When does a doctor-patient relationship begin?

Legally Speaking

Clifford Warren Lober

Dr. Lober is a dermatologist in practice in Florida and a partner in the law firm Lober, Brown, and Lober.

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This series will present common, practical situations you may encounter in your everyday practice of dermatology. By considering the legal implications of these scenarios in advance, you will be prepared should a similar situation arise in your office. If you have any suggestions for topics to be discussed in this column, please email them to me at loberc@gmail.com. Enjoy!

Disclaimers: (1) The information presented is for educational purposes only. It is not intended as a substitute for competent legal counsel in your own jurisdiction. (2) Each legal situation is unique. You are advised to seek personal counsel should an adverse incident arise. (3) The details of any specific situation may significantly alter the suggested responses. (4) The opinions and advice expressed are solely those of the author and are not necessarily those of the American Academy of Dermatology or the American Academy of Dermatology Association. (5) Any similarities between persons described or named and those living or dead is purely coincidental. (6)The author has no financial or other conflict of interest.

Bryan was sipping his second cup of coffee one morning in the plush law offices of James, Williston, and Hand, when the telephone rang. It was Bryan’s client, a dermatologist named Neal, who was worried about a patient he had referred. Neal explained to Bryan that a month ago he had seen Sam at his office, but quickly referred him to Marie, the dermatologist with the office down the street. Sam has been calling his practice ever since and threatening to sue him for abandonment because he didn’t like the care he had received from the physician assistant who he had seen at Marie’s office. Neal was concerned about any liability he might have. After listening to Neal’s story, Bryan started the discussion. [pagebreak]

Bryan: Well, Neal, let’s start with the basics. How long were you in the room with Sam, how extensive a history did you take, how thoroughly did you examine him, and did you charge him?

Neal: I went into the room and was with Sam for less than five minutes. As you know, I only treat skin cancer. I looked at Sam’s rash and told him that Marie would be the best physician in the area to treat him. I had my nurse give him their phone number and we didn’t charge him a dime. Aren’t medical services like any other contract? Don’t I have to offer my services and doesn’t the patient have to accept them for me to be his physician?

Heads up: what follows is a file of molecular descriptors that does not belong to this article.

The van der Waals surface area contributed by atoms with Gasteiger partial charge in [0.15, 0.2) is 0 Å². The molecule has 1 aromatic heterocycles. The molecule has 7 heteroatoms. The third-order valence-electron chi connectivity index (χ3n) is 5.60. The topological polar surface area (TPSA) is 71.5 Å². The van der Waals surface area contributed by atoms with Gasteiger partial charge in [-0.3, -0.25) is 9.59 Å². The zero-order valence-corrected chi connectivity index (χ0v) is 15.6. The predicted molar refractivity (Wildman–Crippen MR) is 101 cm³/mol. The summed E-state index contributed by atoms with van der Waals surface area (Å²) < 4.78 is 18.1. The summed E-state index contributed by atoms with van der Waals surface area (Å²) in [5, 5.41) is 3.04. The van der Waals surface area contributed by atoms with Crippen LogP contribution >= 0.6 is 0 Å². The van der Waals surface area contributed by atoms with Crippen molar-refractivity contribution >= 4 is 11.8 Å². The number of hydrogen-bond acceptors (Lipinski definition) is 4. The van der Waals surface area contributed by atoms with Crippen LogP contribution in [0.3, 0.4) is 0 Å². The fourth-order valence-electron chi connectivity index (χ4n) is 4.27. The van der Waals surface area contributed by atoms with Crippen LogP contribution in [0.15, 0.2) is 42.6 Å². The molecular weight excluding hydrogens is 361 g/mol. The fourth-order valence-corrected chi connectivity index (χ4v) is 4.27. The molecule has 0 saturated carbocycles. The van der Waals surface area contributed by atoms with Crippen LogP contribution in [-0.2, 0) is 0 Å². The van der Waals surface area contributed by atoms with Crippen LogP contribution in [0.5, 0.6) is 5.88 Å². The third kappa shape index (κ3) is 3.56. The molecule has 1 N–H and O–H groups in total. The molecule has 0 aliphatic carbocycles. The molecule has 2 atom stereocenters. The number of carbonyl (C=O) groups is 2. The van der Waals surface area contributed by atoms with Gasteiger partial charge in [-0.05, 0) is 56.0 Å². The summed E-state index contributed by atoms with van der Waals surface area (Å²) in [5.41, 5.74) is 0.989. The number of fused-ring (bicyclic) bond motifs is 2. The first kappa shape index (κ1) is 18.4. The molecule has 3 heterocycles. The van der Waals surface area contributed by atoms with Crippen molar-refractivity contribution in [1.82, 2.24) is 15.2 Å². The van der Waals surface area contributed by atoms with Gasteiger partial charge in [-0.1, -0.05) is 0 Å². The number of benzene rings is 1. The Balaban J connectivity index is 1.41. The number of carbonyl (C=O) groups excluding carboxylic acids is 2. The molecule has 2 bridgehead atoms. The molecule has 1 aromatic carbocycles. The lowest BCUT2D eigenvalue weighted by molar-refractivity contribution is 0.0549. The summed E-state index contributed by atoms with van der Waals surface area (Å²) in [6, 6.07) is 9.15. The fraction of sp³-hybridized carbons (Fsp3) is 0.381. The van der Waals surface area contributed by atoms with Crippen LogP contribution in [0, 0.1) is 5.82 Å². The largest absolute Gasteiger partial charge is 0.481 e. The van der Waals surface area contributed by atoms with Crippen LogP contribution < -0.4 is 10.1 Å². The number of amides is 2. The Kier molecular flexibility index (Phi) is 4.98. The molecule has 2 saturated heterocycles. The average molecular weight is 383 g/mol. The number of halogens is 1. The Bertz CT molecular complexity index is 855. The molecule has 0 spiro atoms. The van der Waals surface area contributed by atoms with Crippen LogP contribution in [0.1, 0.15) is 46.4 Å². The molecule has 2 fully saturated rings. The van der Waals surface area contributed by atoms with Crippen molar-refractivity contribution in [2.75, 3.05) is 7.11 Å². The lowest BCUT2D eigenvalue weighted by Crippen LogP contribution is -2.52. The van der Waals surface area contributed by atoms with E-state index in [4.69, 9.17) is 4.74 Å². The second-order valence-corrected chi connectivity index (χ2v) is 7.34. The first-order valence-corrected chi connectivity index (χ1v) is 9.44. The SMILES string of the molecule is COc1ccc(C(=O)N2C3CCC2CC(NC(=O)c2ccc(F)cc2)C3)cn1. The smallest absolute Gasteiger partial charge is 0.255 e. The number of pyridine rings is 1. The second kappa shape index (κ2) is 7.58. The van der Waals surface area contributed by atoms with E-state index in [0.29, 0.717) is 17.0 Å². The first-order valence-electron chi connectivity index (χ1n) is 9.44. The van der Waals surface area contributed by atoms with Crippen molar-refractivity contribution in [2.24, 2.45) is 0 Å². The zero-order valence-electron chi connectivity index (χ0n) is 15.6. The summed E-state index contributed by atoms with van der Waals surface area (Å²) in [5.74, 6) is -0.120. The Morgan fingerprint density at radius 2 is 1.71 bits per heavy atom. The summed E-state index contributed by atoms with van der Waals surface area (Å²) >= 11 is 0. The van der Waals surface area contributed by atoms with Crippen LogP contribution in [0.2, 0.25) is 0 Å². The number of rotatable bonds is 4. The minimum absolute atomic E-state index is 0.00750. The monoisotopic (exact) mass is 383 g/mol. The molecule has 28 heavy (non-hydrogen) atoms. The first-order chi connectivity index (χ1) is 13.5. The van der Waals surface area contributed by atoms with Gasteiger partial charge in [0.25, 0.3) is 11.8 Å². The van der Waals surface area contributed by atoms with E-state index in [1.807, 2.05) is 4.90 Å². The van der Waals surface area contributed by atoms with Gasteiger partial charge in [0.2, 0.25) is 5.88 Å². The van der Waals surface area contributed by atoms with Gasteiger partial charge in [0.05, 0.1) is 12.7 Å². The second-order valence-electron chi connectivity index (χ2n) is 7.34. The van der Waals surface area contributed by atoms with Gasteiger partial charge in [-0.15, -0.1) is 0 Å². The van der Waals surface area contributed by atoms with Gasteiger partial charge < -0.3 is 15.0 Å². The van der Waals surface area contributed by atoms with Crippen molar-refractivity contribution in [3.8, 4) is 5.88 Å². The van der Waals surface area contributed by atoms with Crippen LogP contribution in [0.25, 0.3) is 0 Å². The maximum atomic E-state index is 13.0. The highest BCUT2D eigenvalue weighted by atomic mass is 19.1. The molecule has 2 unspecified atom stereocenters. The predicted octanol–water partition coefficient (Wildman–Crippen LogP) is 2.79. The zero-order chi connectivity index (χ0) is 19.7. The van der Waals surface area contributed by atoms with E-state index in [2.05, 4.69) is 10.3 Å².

Bryan: That’s basically correct. Traditionally courts have viewed providing medical services like any other contractual situation and required offer, acceptance, and a promise to pay (consideration). Courts look closely at the interaction that doctors have with the person. Did the doctor’s conduct show that he voluntarily accepted the individual as a patient? If you had charged Sam that would almost certainly have established a doctor-patient relationship, but the fact that you didn’t charge him is immaterial. [pagebreak]

Neal: I was only in the room for five minutes, and all I did was take a look at his arm and tell him that Marie would be a better doctor for him.

Bryan: In most states there is no explicit bright-line test to determine how much time or the extent of involvement needed to establish a doctor-patient relationship. A court will look at not only how long you were with the patient but, most critically, the extent of your interaction. Courts tend to look at doctors as being in a relatively authoritative position and patients, or prospective patients, as being in a more vulnerable position. What it boils down to is this: did your conduct indicate that you were willing to accept Sam as a patient? It sounds like you may be in the clear here, but you know lawyers these days.

Neal: With my malpractice premiums, I sure do! So what can I do to protect myself in the future?

Bryan: Some of my other clients limit their dermatology practices to specific areas, such as dermatologic surgery, psoriasis, or pediatric dermatology, and have screening procedures to make sure that only qualified patients get into the examination room with the doctor. Any medical practice with particular limitations on new patients can benefit from having those patients sign an intake form acknowledging the restrictions prior to seeing the physician. Although this isn’t iron-clad, it goes a long way with the courts to show that the doctor did not intend to enter into a doctor-patient relationship unless the patient met the restrictions of the practice. [pagebreak]

Also, when referring someone you do not wish to accept as a patient, consider providing the names of a few physicians or sending the patient to a local physician referral service. Sending that person to one specific medical specialist can be seen as having evaluated the patient’s needs and the referral itself might be viewed as a treatment recommendation. Although this is not a particularly strong legal argument, it is easily avoided by following my suggestion.

Neal: What about the fact that Sam was seen by Marie’s PA? Can I be liable for anything her assistant may have done wrong?

Bryan: Relax, Neal. In virtually all situations the supervision of the assistant is Marie’s responsibility. Unless you had a prior basis for knowing that Marie’s assistant was incompetent, an accusation of negligent referral would be hard to prove.

Neal: That sounds pretty good, but now I have another question. I have a patient who has a melanoma on his face and who makes it clear that he will not tolerate a visible scar. What should I do?

Bryan: Great question, but we’ll talk about that next time.